November 30, 2021

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Travel Finishes First

Rockaway Hotel Kicks Off Summer Music with Lewis del Mar

2 min read

This weekend, the band Lewis Del Mar returns to the neighborhood where they converted a beach bungalow into a music studio after touring the country in a station wagon playing dive bars. Here, they surfed, soaked up many dimensions of creative inspiration, and recorded “August,” their critically acclaimed second studio album.

Late afternoon on Saturday, June 19, the duo—childhood friends Danny Miller and Max Harwood—kick off the Rockaway Hotel’s live summer entertainment on its sundeck. The show anticipates their U.S. fall headlining tour in support of “Bouquet,” their May 2021 EP and follow-up to “August.”

“I saw them a few years ago at Firefly Festival in Delaware, and their live show just blew me away,” said Ryan Adams, programming manager for the hotel and a recent Rockaway transplant from Manhattan. “Paul Simon, a total legend, was playing on the main stage, while they had a few hundred cult fans watch their entire set. They gave it their all—that’s what I look for in booking bands.”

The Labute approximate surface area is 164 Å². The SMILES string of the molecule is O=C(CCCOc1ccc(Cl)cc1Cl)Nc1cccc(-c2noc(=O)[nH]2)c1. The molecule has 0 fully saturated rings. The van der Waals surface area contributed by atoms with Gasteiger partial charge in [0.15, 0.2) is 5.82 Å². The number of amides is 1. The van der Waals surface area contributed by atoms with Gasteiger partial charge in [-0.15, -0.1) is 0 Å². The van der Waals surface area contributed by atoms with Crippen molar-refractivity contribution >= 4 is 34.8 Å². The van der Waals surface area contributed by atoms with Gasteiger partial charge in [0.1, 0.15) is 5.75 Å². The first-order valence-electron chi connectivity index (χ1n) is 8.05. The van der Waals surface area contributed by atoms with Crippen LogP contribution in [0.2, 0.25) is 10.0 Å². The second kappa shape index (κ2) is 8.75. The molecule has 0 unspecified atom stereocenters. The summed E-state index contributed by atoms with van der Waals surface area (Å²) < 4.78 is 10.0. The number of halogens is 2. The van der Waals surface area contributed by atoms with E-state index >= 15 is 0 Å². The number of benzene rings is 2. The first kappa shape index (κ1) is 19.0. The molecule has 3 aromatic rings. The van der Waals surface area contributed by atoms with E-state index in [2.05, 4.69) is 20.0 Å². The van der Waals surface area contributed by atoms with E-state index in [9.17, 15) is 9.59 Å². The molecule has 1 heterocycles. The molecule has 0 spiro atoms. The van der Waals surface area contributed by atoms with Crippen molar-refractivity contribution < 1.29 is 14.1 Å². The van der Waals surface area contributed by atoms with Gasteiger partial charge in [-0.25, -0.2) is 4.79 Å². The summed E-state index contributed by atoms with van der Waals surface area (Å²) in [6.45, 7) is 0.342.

Adams, who also runs the Great South Bay Music Festival on Long Island, then found out Lewis del Mar had lived and recorded in Rockaway. With the hotel opening, it all clicked: “I’ve been talking to Danny, Max, and their manager throughout the [COVID-19] shutdown. Now the timing is right.”

As restrictions are lifted, Adams is securing all entertainment for the hotel and organizing the schedule—for wellness, activations with brands, poolside DJs, rooftop music and other on-site events, and even off-site events. “All teams chip in, from food-and-beverage to operations,” he said. “We have a lot of fun with it. For a clambake on the roof, we might have a cool five-piece New Orleans brass band playing.”

Along with details like pairing food and beverage with music, Adams is focused on exceeding hotel guests’ expectations. “They might check in and come around the corner to a live jazz trio. It’s so much better than just hearing a playlist through speakers,” he said. Showcasing year-round live music also helps to support local musicians. For some, the hotel provided their only covid-era gigs, especially during the long, cold winter.

Lewis del Mar’s new EP, which evokes Danny’s Nicaraguan heritage by incorporating Latin percussion, grew out of that time and more personal tumult. Amid mental health struggles and arguments about the band’s future, Danny’s father died during production. Like so many people whose perseverance deepened during the pandemic, the two kept going. Since they met as nine-year-olds playing trumpet in their fourth-grade band, their bond is lasting.

On Saturday, that connection will be on display and echo in their sound.

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